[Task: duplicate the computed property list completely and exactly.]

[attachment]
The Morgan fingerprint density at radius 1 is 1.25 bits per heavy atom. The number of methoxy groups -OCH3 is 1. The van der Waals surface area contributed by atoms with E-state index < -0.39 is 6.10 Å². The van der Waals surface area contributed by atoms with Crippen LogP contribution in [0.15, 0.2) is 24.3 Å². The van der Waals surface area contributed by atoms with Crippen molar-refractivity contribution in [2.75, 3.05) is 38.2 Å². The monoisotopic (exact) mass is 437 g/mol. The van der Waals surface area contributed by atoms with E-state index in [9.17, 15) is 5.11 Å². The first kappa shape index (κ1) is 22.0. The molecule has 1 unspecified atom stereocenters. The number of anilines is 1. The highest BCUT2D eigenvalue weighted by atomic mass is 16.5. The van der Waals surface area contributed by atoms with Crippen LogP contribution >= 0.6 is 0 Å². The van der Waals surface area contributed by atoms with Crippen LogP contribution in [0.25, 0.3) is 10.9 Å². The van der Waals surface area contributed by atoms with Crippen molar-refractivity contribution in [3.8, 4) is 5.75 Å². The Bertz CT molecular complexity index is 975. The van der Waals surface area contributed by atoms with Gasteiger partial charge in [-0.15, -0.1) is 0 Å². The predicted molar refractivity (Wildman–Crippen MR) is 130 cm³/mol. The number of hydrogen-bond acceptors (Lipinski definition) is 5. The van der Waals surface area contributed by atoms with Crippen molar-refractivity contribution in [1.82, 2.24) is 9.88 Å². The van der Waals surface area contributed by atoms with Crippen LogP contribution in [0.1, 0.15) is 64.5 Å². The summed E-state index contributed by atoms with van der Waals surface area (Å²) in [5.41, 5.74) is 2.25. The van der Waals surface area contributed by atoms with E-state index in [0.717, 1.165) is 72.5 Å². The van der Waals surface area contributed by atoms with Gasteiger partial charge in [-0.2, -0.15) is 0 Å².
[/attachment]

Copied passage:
The Morgan fingerprint density at radius 1 is 1.25 bits per heavy atom. The number of methoxy groups -OCH3 is 1. The van der Waals surface area contributed by atoms with E-state index < -0.39 is 6.10 Å². The van der Waals surface area contributed by atoms with Crippen LogP contribution in [0.15, 0.2) is 24.3 Å². The van der Waals surface area contributed by atoms with Crippen molar-refractivity contribution in [2.75, 3.05) is 38.2 Å². The monoisotopic (exact) mass is 437 g/mol. The van der Waals surface area contributed by atoms with E-state index in [9.17, 15) is 5.11 Å². The first kappa shape index (κ1) is 22.0. The molecule has 1 unspecified atom stereocenters. The number of anilines is 1. The highest BCUT2D eigenvalue weighted by atomic mass is 16.5. The van der Waals surface area contributed by atoms with Crippen LogP contribution >= 0.6 is 0 Å². The van der Waals surface area contributed by atoms with Crippen LogP contribution in [0.25, 0.3) is 10.9 Å². The van der Waals surface area contributed by atoms with Crippen molar-refractivity contribution in [3.8, 4) is 5.75 Å². The Bertz CT molecular complexity index is 975. The van der Waals surface area contributed by atoms with Gasteiger partial charge in [-0.15, -0.1) is 0 Å². The predicted molar refractivity (Wildman–Crippen MR) is 130 cm³/mol. The number of hydrogen-bond acceptors (Lipinski definition) is 5. The van der Waals surface area contributed by atoms with Crippen molar-refractivity contribution in [1.82, 2.24) is 9.88 Å². The van der Waals surface area contributed by atoms with Crippen LogP contribution in [0.1, 0.15) is 64.5 Å². The summed E-state index contributed by atoms with van der Waals surface area (Å²) in [5.41, 5.74) is 2.25. The van der Waals surface area contributed by atoms with E-state index in [0.717, 1.165) is 72.5 Å². The van der Waals surface area contributed by atoms with Gasteiger partial charge in [-0.2, -0.15) is 0 Å².